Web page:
Conversations like this happen frequently:
Financial Advisor: What is it that you want from the stocks in your portfolio?
Retiree: Well, I need income and I need it to grow to keep up with inflation. I want the income to be reliable, coming from high quality companies with a proven history; and I'd like the stocks to be a bit less volatile than the stock market overall.
Where might be a good place to begin looking for some individual stock candidates to address that need?
You could do a lot of primary level filtering, or you could take advantage of the disclosed holdings of certain mutual funds or ETFs that work along the same lines as your starting point.
Let's look at an example. That retiree wanted three things: (1) yield, (2) high quality, and (3) low volatility.
Right away three ETFs that each represent one of those three objectives come to mind. What if we just look inside them and find those stocks that made the cut to be in each of the three. Those funds (referenced by objective) are:
- S&P 1500 Dividend Aristocrats (NYSEARCA:SDY)
- S&P 500 High Quality (NYSEARCA:SPHQ)
- S&P 500 Low Volatility (NYSEARCA:SPLV).
Sometimes simple is better than complicated. Better to add research complexity secondarily to a prospect list identified with simple criteria. This approach is very simple, generating a nice list for further investigation.
SDY consists of the 83 stocks from the S&P 1500 that have paid and increased dividends each year for at least 20 years.
SPHQ consists of the 138 stocks from the S&P 500 that Standard & Poor's assigns a grade of "A-" or better for long-term earnings and dividends stability and quality
SPLV consists of the 100 stocks from the S&P 500 that have the lowest 12-month standard deviation of return (lowest volatility).
If a stock managed to be chosen to be in each of those three funds, it might go on a short list of stocks to consider for that retiree's portfolio.
We looked at the intersection of the holdings of those three funds this way. We assumed they were held in equal weights. Then we looked at the underlying stock holdings, ranking the top 50 combined holdings from highest to lowest allocation.
The 10 stocks most heavily weighted in the underlying positions of that equal weighted portfolio of three ETFs are (as shown with rank and weight in the table image below):
- (NYSE:PG) Proctor & Gamble
- (NYSE:SYY) Sysco Corporation
- (NYSE:JNJ) Johnson & Johnson
- (NYSE:KMB) Kimberly-Clark Corporation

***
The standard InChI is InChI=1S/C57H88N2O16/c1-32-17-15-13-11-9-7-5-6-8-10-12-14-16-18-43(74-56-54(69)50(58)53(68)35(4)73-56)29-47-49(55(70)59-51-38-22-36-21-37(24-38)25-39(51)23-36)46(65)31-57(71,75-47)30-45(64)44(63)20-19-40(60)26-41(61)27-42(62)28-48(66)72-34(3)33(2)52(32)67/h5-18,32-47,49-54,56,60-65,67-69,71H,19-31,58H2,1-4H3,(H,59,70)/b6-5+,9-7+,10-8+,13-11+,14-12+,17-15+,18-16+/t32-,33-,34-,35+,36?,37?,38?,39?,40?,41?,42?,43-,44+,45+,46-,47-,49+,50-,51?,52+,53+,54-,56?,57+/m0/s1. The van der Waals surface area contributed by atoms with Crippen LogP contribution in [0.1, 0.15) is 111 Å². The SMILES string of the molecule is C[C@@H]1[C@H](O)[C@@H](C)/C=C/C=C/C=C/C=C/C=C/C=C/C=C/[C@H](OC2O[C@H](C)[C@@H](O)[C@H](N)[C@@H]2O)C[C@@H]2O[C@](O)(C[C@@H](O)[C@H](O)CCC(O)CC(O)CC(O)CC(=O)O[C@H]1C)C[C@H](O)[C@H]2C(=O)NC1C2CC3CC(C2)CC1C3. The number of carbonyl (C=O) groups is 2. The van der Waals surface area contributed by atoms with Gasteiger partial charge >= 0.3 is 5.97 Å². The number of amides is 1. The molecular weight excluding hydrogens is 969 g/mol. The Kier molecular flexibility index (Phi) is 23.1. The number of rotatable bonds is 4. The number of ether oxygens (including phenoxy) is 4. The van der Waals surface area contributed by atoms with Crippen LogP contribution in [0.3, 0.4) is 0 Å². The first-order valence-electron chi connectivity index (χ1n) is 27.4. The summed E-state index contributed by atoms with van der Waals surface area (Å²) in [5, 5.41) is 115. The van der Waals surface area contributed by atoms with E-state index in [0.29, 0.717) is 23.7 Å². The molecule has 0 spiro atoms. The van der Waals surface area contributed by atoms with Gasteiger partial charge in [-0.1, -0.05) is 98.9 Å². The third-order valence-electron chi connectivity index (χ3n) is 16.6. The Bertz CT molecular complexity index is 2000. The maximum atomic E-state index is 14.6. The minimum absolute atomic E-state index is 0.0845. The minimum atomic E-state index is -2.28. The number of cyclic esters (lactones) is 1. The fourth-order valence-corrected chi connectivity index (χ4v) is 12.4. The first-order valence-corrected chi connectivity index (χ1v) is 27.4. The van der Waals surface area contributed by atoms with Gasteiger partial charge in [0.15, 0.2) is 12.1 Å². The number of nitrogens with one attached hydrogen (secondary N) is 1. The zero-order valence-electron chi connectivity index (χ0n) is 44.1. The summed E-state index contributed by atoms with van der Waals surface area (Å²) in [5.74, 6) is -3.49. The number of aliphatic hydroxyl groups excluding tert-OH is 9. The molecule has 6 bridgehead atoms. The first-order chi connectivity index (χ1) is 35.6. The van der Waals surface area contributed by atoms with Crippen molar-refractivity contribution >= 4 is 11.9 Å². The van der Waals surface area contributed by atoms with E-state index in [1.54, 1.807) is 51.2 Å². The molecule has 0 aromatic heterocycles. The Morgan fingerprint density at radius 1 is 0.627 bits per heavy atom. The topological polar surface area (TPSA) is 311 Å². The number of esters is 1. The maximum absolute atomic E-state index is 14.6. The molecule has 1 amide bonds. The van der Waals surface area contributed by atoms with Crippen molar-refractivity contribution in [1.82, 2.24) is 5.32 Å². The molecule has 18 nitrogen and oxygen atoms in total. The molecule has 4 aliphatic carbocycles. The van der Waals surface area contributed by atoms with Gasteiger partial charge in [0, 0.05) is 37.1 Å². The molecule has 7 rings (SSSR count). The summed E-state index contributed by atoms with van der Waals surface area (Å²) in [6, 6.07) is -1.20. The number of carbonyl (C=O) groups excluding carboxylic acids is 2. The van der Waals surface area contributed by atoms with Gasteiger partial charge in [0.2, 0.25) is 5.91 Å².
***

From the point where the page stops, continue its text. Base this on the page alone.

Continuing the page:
- (NYSE:PEP) Pepsico
- (NYSE:ABT) Abbott Laboratories
- (NYSE:CLX) Clorox Company
- (NYSE:KO) Coca-Cola
- (NYSE:CL) Colgate-Palmolive
- (NYSE:MCD) McDonald's
Each month, for our Rational Risk Equity Income Investor, we use a more complex filtering method to find dividend stocks. As of November 30, three of the ten stocks above (ABT, SYY and MCD) passed the quantitative step of our process. Two of those three (ABT and MCD) also passed our subjective criteria involving independent analyst ratings. Those two also passed our historical performance criteria, which basically filters out those stocks that had some pretty bad down periods over certain time frames, or have too much volatility.
A complete list of the 50 top cross holdings of the three ETFs (SDY, SPLV and SPHQ) is available for download in an Excel spreadsheet from our site.
Here is a screen shot from that Excel spreadsheet to give you an idea of what you would get.
THIRD PARTY ANALYST OPINIONS
Here is a table presenting the opinions of several independent analytical services for each of the top 10 cross holdings of SDY, SPHQ and SPLV.
StarMine is from ThomsonReuters and is their synthesis of what they view as the most accurate analysts for the sector (0-10, more than 7 is bullish). S&P Stars is a ranking for year ahead stock performance relative to the S&P 500 (3 is market perform, 5 is Buy and 1 is Sell). S&P Fair value is a ranking of current price to current fair value (3 is fairly valued, 5 is undervalued and 1 is overvalued). S&P Quality is a typical "school grading" scale for the stability and quality of earnings and dividends. VL 3-5 Low TR is the low end of the ValueLine projection for annualized total return over the next 3 to 5 years. Wright is a combination alpha-numeric scale for first liquidity, second financial strength, third profitability and fourth growth (where growth is on a 20 point scale, with 20 for highest growth).
PRICE, EARNINGS AND DIVIDEND CHARTS
Disclosure: QVM has positions in JNJ, PEP, ABT and MCD is some managed accounts as of the creation date of this article (December 10, 2012). We certify that except as cited herein, this is our work product. We received no compensation or other inducement from any party to produce this article, but are compensated retroactively by Seeking Alpha based on readership of this specific article.
General Disclaimer: This article provides opinions and information, but does not contain recommendations or personal investment advice to any specific person for any particular purpose. Do your own research or obtain suitable personal advice. You are responsible for your own investment decisions. This article is presented subject to our full disclaimer found on the QVM site available here.